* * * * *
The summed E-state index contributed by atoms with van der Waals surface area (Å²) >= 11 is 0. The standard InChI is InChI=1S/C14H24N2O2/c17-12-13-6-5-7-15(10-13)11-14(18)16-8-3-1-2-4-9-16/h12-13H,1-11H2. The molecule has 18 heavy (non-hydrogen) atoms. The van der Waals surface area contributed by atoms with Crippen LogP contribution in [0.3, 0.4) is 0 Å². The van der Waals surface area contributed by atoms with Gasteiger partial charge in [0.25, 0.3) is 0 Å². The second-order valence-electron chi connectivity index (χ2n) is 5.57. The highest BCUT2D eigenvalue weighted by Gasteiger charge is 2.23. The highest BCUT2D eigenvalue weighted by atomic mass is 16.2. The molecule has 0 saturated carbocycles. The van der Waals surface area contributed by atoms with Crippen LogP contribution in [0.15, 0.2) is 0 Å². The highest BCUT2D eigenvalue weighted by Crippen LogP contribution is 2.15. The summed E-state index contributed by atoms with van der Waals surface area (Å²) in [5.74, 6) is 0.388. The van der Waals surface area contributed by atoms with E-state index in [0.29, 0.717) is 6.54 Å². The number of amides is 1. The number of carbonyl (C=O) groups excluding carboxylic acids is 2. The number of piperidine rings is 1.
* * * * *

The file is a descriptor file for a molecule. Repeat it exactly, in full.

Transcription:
The summed E-state index contributed by atoms with van der Waals surface area (Å²) >= 11 is 0. The standard InChI is InChI=1S/C14H24N2O2/c17-12-13-6-5-7-15(10-13)11-14(18)16-8-3-1-2-4-9-16/h12-13H,1-11H2. The molecule has 18 heavy (non-hydrogen) atoms. The van der Waals surface area contributed by atoms with Crippen LogP contribution in [0.3, 0.4) is 0 Å². The van der Waals surface area contributed by atoms with Gasteiger partial charge in [0.25, 0.3) is 0 Å². The second-order valence-electron chi connectivity index (χ2n) is 5.57. The highest BCUT2D eigenvalue weighted by Gasteiger charge is 2.23. The highest BCUT2D eigenvalue weighted by atomic mass is 16.2. The molecule has 0 saturated carbocycles. The van der Waals surface area contributed by atoms with Crippen LogP contribution in [0.15, 0.2) is 0 Å². The highest BCUT2D eigenvalue weighted by Crippen LogP contribution is 2.15. The summed E-state index contributed by atoms with van der Waals surface area (Å²) in [5.74, 6) is 0.388. The van der Waals surface area contributed by atoms with E-state index in [0.29, 0.717) is 6.54 Å². The number of amides is 1. The number of carbonyl (C=O) groups excluding carboxylic acids is 2. The number of piperidine rings is 1.